Heather MacSlarrow, Lands Director, Colorado Mountain Club

David Graves, GIS Specialist, The Columbia River InterTribal Fish Commission

Dave Werntz, Science and Conservation Director, Conservation Northwest

Thomas Wheeler, Legal Coordinator, EPIC- Environmental Protection Information Center

Paul Hughes, Executive Director, Forests Forever

Dominick A. DellaSala, Ph.D., Chief Scientist/President, Geos Institute

Shelley Silbert, Executive Director, Great Old Broads for Wilderness

Sandy Shea, Board Secretary, High Country Conservation Advocates

Valerie Serrels , Kids vs. Global Warming/iMatter

Kimberly Baker, Executive Director, Klamath Forest Alliance

Katie Craney, Conservation Coordinator, Lynn Canal Conservation

Niel Lawrence, Alaska Project Director, Natural Resources Defense Council

Philip Fenner, Board Member, North Cascades Conservation Council

Shelley Spalding, Olympic Forest Coalition

Doug Heiken, Conservation and Restoration Coordinator, Oregon Wild

Greg Haller, Conservation Director, Pacific Rivers Council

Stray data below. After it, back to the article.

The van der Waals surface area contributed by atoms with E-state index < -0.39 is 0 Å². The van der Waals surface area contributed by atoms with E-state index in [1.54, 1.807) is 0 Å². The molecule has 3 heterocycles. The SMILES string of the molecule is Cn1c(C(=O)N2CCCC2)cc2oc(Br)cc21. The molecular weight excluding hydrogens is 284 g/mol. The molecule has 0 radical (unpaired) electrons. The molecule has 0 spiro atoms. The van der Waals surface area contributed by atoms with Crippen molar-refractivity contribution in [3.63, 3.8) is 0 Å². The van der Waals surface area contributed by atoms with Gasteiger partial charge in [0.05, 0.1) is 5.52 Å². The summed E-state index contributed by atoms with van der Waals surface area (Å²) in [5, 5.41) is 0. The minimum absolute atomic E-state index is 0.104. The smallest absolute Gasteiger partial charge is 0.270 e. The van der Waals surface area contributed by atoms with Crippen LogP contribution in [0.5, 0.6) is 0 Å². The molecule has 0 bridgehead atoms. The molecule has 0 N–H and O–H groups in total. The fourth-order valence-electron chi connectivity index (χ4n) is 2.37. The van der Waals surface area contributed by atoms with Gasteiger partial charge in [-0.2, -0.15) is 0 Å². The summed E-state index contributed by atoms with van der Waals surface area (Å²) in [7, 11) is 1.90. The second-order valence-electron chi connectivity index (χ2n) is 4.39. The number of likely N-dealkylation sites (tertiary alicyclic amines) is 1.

Michael Kellett, Executive Director, RESTORE: The North Woods

Jimbo Buickerood, San Juan Citizens Alliance

Athan Manuel Director, Lands Protection Program, Sierra Club

Malena Marvin, Southeast Alaska Conservation Council

Alan R.P. Journet Ph.D., President and Co-facilitator, Southern Oregon Climate Action Now

Stanley Petrowski, President/Director, South Umpqua Rural Community Partnership

Joseph Patrick Quinn, Conservation Chair, Umpqua Watersheds, Inc.

Tammy Belinsky, Chair, Virginia Forest Watch

Bryan Bird, Program Director, WildEarth Guardians

John Sztukowski, Wildlands Conservation Coordinator, Wild Connections

Susan Jane M. Brown, Staff Attorney, Western Environmental Law Center

Paul Ruprecht, Western Watersheds Project



[1]Derived from published carbon stores in Krankina et al. 2014. High biomass forests of the Pacific Northwest: who manages them and how much is protected? Environmental Management. DOI 10.1007/s00267-014-0283-1

[3]Forest action statements and action plans. Climate Summit 2014. UN Headquarters, NY, 23 September, #CLIMATE2014.